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#TGW: Just Go Play

You wouldn’t know it without talking to Seth Reeves, but he’s about to go big time as a pro golfer, because he laid off his laconic ways and started playing with the goal of pummeling others.

The man has earned a PGA Tour card for the 2018-19 season with back-to-back top-five finishes in the Tour playoffs, and yet he’s still cool as the water in your refrigerator.

When you talk to him, that is. On the course, he’s taking names. Seth is playing angry with a new team.

He wasn’t always that way while stroking for Georgia Tech, where he earned All-America honors and scored on teams that reached the NCAA semifinals and quarterfinals in his last two seasons before he graduated in 2014.

Reeves took it as it came.

But while scuffling through the bulk of his second season on the Tour earlier this calendar year, he connected with Debbie Crews.

He calls her a mental coach.

She told him he was soft.

“I definitely think she’s probably had the most impact in how my game has improved,” Reeves explained. “Ultimately, everybody has different sub personalities of themselves, and when I would go play … I’m naturally a very nice guy. I’d almost be playing out of my nice-guy personality.

“She kind of had to break it to me, ‘Hey Seth, nice guys don’t win.’ You have to be able to flip the switch on the course and turn into a performer.”

Reeves has performed recently. As the season wound down, he was in precarious position.

The Tour is the highest level of domestic golf played short of the PGA Tour, like AAA baseball is shy of Major League Baseball.

With a couple weeks left in the regular season, he was sitting 88th in the money standings, knowing that the top 75 at the end of the season are guaranteed both cards for the next year on the Tour, where he earned $81,199 in the 2018 regular season, and a spot in the playoffs.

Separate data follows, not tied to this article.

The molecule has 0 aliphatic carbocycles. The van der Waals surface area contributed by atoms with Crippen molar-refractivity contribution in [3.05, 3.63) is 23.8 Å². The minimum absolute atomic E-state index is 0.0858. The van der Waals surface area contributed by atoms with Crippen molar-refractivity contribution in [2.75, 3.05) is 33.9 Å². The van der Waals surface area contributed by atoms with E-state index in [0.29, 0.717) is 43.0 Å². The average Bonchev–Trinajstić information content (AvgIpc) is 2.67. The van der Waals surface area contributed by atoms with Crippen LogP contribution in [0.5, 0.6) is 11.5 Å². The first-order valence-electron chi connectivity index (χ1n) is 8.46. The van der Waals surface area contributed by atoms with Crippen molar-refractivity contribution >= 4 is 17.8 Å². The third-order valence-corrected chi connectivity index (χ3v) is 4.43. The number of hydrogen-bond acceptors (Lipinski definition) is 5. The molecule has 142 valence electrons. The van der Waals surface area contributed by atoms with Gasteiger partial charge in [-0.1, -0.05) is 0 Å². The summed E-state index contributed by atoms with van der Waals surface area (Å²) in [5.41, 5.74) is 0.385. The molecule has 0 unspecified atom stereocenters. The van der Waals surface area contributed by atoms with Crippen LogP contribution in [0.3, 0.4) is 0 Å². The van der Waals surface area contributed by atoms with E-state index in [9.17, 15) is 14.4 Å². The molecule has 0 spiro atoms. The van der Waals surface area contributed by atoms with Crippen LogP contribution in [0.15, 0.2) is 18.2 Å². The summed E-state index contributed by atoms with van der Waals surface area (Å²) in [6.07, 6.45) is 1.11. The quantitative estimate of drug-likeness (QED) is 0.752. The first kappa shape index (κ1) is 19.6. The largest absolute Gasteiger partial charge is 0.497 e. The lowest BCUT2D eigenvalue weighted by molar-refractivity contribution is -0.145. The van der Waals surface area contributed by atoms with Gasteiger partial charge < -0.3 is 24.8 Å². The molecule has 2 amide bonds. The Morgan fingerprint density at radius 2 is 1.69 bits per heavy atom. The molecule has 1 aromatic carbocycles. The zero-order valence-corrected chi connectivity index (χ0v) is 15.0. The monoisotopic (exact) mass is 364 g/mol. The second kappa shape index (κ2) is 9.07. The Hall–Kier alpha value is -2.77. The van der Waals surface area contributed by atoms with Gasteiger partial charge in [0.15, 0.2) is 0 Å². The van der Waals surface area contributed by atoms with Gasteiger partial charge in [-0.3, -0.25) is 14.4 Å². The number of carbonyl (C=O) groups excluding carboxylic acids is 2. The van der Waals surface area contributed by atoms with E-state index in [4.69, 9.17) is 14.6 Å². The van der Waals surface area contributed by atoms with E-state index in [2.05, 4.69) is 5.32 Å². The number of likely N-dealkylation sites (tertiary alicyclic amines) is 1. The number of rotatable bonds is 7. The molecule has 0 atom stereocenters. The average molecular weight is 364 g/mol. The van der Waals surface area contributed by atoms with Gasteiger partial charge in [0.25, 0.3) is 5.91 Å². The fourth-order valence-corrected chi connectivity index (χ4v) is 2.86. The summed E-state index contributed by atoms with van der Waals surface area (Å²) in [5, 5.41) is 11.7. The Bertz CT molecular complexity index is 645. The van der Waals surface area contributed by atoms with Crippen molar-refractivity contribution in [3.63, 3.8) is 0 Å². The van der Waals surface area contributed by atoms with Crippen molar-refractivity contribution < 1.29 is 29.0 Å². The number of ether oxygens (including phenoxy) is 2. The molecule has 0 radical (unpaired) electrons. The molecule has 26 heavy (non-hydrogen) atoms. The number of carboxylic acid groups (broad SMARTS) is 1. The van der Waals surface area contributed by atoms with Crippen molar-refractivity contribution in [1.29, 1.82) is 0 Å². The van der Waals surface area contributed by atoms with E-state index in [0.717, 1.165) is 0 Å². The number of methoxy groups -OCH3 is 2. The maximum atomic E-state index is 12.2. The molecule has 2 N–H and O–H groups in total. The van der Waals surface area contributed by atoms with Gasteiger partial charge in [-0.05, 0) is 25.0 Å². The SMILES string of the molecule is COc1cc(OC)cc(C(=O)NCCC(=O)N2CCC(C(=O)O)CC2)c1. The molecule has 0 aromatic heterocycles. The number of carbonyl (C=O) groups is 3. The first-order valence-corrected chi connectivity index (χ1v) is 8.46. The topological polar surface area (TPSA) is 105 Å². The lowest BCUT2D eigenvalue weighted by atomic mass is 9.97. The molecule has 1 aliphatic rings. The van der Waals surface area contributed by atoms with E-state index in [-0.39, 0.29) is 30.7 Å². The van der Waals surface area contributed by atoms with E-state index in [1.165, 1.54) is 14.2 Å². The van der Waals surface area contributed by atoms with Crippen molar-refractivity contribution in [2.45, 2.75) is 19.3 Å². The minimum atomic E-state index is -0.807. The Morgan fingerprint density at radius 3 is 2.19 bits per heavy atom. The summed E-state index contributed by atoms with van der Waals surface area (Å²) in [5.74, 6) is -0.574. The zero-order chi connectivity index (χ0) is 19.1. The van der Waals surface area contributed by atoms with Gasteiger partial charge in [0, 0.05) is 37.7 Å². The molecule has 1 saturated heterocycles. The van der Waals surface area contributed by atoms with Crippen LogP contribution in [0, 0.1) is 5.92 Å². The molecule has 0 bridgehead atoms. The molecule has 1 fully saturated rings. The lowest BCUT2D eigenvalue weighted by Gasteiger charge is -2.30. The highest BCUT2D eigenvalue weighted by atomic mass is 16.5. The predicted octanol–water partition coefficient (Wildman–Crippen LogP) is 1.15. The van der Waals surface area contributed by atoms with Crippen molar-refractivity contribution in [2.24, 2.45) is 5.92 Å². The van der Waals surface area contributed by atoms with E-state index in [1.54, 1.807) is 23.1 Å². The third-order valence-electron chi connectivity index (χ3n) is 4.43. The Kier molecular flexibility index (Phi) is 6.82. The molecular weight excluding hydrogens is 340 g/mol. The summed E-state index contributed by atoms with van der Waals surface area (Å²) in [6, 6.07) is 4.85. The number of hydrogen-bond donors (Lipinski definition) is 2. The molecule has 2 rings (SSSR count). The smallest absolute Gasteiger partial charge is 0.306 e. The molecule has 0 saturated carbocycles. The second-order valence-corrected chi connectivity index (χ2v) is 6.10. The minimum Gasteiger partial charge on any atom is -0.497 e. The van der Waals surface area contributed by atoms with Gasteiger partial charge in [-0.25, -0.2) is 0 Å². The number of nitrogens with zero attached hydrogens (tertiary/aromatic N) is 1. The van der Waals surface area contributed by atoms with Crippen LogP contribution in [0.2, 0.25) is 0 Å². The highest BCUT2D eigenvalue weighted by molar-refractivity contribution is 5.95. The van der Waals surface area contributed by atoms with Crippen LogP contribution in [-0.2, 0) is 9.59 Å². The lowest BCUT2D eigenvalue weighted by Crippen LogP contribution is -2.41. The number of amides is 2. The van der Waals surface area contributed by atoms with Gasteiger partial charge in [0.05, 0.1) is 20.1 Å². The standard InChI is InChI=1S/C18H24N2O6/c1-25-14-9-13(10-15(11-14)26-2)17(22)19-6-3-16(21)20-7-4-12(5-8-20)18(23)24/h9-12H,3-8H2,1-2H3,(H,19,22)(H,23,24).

His goal was to hang onto his Tour card, and with the help of a new swing coach and a new trainer, he tied for fourth and tied for 16th in the last two regular-season tournaments to move up to 66th.

That secured one card and put in play another: a PGA Tour card.

The top 25 regular-season money winners on the Tour earned PGA Tour cards for 2018-19. That’s how former Tech golfers Anders Albertson (No. 8) and Roberto Castro (No. 24) punched their tickets.

Also, the top 25 scorers in the four-tournament Finals – which include the top 75 golfers and the 75 PGA Tour card holders who fell into spots 126-200 in the PGA rankings after that regular season — earn PGA Tour cards.

By tying for fifth in the Nationwide Children’s Hospital Championship in Columbus, Ohio, and tying for fourth in the DAP Championship in Cleveland, the first two legs of the playoffs, Reeves locked up one of those spots.

Tech head coach Bruce Heppler is not surprised.

He gave his former player a pep talk of sorts a while back, although it might not be fairly characterized as peppy. He basically echoed Crews, and suggested that Reeves stop spending so much mental energy on sponsors, trainers, swing coaches, etc., and just go get it. Just go play.